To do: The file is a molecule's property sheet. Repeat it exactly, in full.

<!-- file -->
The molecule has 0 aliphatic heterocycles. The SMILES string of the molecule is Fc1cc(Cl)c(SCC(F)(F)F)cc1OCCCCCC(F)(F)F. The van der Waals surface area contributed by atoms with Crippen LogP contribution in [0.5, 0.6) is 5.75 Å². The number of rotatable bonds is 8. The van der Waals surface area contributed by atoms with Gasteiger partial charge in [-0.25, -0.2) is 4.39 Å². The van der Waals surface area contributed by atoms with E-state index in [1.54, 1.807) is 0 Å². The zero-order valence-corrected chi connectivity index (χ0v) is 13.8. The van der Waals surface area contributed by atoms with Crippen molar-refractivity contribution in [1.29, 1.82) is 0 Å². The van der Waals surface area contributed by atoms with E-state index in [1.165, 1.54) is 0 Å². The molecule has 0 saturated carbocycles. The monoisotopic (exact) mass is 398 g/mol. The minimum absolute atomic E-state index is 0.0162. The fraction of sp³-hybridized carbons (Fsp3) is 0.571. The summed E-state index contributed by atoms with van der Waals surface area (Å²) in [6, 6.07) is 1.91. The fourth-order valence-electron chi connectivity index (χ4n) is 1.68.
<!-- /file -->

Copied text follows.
The molecule has 0 aliphatic heterocycles. The SMILES string of the molecule is Fc1cc(Cl)c(SCC(F)(F)F)cc1OCCCCCC(F)(F)F. The van der Waals surface area contributed by atoms with Crippen LogP contribution in [0.5, 0.6) is 5.75 Å². The number of rotatable bonds is 8. The van der Waals surface area contributed by atoms with Gasteiger partial charge in [-0.25, -0.2) is 4.39 Å². The van der Waals surface area contributed by atoms with E-state index in [1.54, 1.807) is 0 Å². The zero-order valence-corrected chi connectivity index (χ0v) is 13.8. The van der Waals surface area contributed by atoms with Crippen molar-refractivity contribution in [1.29, 1.82) is 0 Å². The van der Waals surface area contributed by atoms with E-state index in [1.165, 1.54) is 0 Å². The molecule has 0 saturated carbocycles. The monoisotopic (exact) mass is 398 g/mol. The minimum absolute atomic E-state index is 0.0162. The fraction of sp³-hybridized carbons (Fsp3) is 0.571. The summed E-state index contributed by atoms with van der Waals surface area (Å²) in [6, 6.07) is 1.91. The fourth-order valence-electron chi connectivity index (χ4n) is 1.68.